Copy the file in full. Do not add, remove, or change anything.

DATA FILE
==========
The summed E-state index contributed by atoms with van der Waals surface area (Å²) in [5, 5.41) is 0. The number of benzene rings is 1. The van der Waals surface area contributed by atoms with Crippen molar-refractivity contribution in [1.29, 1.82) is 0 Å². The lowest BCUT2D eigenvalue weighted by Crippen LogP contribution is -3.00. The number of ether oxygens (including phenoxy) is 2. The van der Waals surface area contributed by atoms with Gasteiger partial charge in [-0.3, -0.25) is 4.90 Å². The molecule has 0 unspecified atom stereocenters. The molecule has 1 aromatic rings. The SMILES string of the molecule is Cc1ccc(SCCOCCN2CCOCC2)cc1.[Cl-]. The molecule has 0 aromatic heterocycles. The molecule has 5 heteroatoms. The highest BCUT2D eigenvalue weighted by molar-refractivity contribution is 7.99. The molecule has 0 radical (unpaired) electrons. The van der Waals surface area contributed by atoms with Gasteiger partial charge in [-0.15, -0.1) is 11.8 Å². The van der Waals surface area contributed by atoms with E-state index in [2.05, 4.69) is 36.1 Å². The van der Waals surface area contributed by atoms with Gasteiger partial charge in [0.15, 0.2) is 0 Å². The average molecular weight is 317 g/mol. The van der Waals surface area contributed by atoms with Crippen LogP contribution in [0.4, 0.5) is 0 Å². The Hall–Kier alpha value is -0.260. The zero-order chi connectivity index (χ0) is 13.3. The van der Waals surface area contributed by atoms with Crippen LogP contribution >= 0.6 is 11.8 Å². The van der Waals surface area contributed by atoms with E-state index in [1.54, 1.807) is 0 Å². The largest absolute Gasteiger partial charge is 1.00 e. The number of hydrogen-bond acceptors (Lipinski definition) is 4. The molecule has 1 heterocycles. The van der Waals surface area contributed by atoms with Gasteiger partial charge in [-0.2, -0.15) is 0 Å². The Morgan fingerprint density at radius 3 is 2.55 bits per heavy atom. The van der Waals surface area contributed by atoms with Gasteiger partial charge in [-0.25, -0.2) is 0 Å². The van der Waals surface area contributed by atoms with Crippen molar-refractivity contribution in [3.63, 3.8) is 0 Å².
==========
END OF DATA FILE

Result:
The summed E-state index contributed by atoms with van der Waals surface area (Å²) in [5, 5.41) is 0. The number of benzene rings is 1. The van der Waals surface area contributed by atoms with Crippen molar-refractivity contribution in [1.29, 1.82) is 0 Å². The lowest BCUT2D eigenvalue weighted by Crippen LogP contribution is -3.00. The number of ether oxygens (including phenoxy) is 2. The van der Waals surface area contributed by atoms with Gasteiger partial charge in [-0.3, -0.25) is 4.90 Å². The molecule has 0 unspecified atom stereocenters. The molecule has 1 aromatic rings. The SMILES string of the molecule is Cc1ccc(SCCOCCN2CCOCC2)cc1.[Cl-]. The molecule has 0 aromatic heterocycles. The molecule has 5 heteroatoms. The highest BCUT2D eigenvalue weighted by molar-refractivity contribution is 7.99. The molecule has 0 radical (unpaired) electrons. The van der Waals surface area contributed by atoms with Gasteiger partial charge in [-0.15, -0.1) is 11.8 Å². The van der Waals surface area contributed by atoms with E-state index in [2.05, 4.69) is 36.1 Å². The van der Waals surface area contributed by atoms with Gasteiger partial charge in [0.15, 0.2) is 0 Å². The average molecular weight is 317 g/mol. The van der Waals surface area contributed by atoms with Crippen LogP contribution in [0.4, 0.5) is 0 Å². The Hall–Kier alpha value is -0.260. The zero-order chi connectivity index (χ0) is 13.3. The van der Waals surface area contributed by atoms with Crippen LogP contribution >= 0.6 is 11.8 Å². The van der Waals surface area contributed by atoms with E-state index in [1.54, 1.807) is 0 Å². The largest absolute Gasteiger partial charge is 1.00 e. The number of hydrogen-bond acceptors (Lipinski definition) is 4. The molecule has 1 heterocycles. The van der Waals surface area contributed by atoms with Gasteiger partial charge in [-0.2, -0.15) is 0 Å². The Morgan fingerprint density at radius 3 is 2.55 bits per heavy atom. The van der Waals surface area contributed by atoms with Gasteiger partial charge in [-0.25, -0.2) is 0 Å². The van der Waals surface area contributed by atoms with Crippen molar-refractivity contribution in [3.63, 3.8) is 0 Å².